Jeff I am happy you found an excellent group to train with, my advice though is this, unless the group is part of STWA, more specifically CERTIFIED and LICENSED in the CM Defense Program don't think for a second that you are getting or seeing the entire package- expect and know it is probably less than 1 percent! Secondly if you do or are getting a chance to train with a CM Defense Program Licensed Trainer- realize that the hand postion that is relatively unique to the program is not the program at all- merely a small percentage of it

Those very thoughts crossed through my mind on how CMD is applied in a situation against weapons without realizing that I was still a long way from understanding what CMD is.

When you do see the content out there and the youtube vids, the hand movements seem to be the most distinctive part of CMD so you can't really blame people for thinking that's what CMD is all about. But it's another matter entirely when you profess to rubbish a martial art which you don't fully understand (something that I have unfortunately been guilty of as well).

However I don't see this misconception dying anytime soon until CMD becomes more public about what it teaches. I am unaware if this is intentional or merely just because CMD is a new martial art.

I understand the logic of keeping CMD techniques private especially when there has been a lot of plagiarism and people taking CMD techniques and calling it their own, but I think at the end of the day, it doesn't quite matter.

Anyone can claim that they teach a martial art for e.g. karate, taekwando by looking at the wide amount of material on the subject there but without the proper certification and instruction, what does that amount to? It's not just the techniques that make a martial art, it's the training style , philosophy and the community that evolves around it. That is something that cannot be easily emulated from watching a video.

My personal opinion is that a wider range of CMD material should be made more accessible to the public. When I tried to get my friends to sign up to CMD, they went home to google/youtube it, only saw the boxing elements and decided that it's not for them. In fact, I was under this same misconception myself when I signed up for it!

A larger showcase of what CMD techniques are like would serve to dispel misconceptions of what CMD is without devaluing the benefits of being an official member of the CMD program. Of course there will be haters and people who post criticism of it, but that's unavoidable unfortunately in the martial arts community. What is important is that those who are genuinely interested in CMD get enough information to make an informed decision to give it a go.

Had a strange dream last night. Fought against a female Wolverine with adamantium claws. Started doing CMD out of panic but obviously...indestructible claw against puny bone...kinda obvious what the result is.

Don't ask me what I think its meaning is though I did for a nanosecond wonder if it would be better to just surgically implant claws into my hand rather than learning martial arts :P.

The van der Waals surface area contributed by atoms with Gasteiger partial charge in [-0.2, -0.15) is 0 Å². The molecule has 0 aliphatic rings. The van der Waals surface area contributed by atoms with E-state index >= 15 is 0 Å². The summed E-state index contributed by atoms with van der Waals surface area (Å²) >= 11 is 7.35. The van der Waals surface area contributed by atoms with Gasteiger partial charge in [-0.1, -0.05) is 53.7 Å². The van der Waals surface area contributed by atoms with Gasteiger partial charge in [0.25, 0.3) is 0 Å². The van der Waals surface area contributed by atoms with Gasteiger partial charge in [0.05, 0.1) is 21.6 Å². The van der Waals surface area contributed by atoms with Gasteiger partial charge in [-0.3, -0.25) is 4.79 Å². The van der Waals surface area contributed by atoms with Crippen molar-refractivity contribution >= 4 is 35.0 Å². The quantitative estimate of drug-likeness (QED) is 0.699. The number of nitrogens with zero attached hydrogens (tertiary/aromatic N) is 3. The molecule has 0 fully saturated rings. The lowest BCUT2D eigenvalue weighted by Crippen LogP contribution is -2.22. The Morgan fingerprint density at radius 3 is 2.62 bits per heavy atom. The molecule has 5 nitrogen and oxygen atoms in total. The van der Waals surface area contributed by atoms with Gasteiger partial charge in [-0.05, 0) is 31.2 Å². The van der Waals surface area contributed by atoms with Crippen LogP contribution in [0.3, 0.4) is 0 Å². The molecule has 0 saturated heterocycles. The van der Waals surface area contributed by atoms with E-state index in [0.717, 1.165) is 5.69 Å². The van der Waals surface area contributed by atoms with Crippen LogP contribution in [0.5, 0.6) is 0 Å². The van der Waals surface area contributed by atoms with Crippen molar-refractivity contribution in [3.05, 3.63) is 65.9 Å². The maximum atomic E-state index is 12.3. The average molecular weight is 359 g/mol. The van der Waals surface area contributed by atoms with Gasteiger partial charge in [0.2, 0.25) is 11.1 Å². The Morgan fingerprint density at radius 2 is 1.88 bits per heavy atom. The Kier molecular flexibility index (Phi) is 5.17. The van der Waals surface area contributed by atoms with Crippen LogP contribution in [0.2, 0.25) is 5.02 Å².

At least she was hot.

Albert my instructor, mentioned how Rodney prefers to allow the person to get up rather than get into a proper grappling fight.

I believe I have the same inclination to prefer a stand-up from my limited experience with BJJ. This is not to detract from BJJ, but rather a personal preference and choice.

  1. My leg flexibility isn't there (can't even touch my toes) and a lot of BJJ moves are rather difficult for me to do. Obviously this can be worked on.
  2. I really like my reach advantage which although gives you some benefit in grappling, I really like it from a striking perspective.
  3. My main purpose of learning CMD is to learn a practical martial art. Going to the ground in many cases is not practical especially when on the street. In the majority of cases, people only attack you where they have an advantage, be it numbers or weapons. CMD retains the option of dealing with multiple attackers.
Will continue BJJ to see how it goes as it's a bit too early to make judgments and it's always good to get some solid grappling fundamentals as you need some of them if you are to be able to get away from having a fight taken to the ground. The people at the studio I go to are nice and the 'rolling' really gives you the feeling of a real scruffle.

The lack of sight while defending with CM1 can be alleviated by moving hands but is not overly important when dealing with a barrage of quick punches.

All you need to do is keep sight of chest as that's where you can read his attacks and take note of keeping him squared towards you.

Covered a little bit about defense against takedowns. I noticed I was vulnerable to it while being too focused on punching quick in front.

Hunchback stance makes it easier to sprawl when a takedown attempt is coming in.

Two options here.

  1. Maintain Distance
  2. Sprawl
Maintaining distance

Use jab hand to push against his shoulder as he tries to charge in. Light steps in a larger and larger arc. Tiring for the charger.


As you are being pushed in, flay and extend legs out in a Y shape and keep knees off the ground.

As his forward momentum pushes in, the extension of legs bears your body's weight on top of him which brings him under you and in a good position to knee or strike him.

Another option is to also look into hooking your hand around his neck as he dives in while sprawling. This gives you an added choke possibility.

Notes: Need to work on this as still a bit anxious when being taken down. When strength difference is great, the sprawl may not be effective.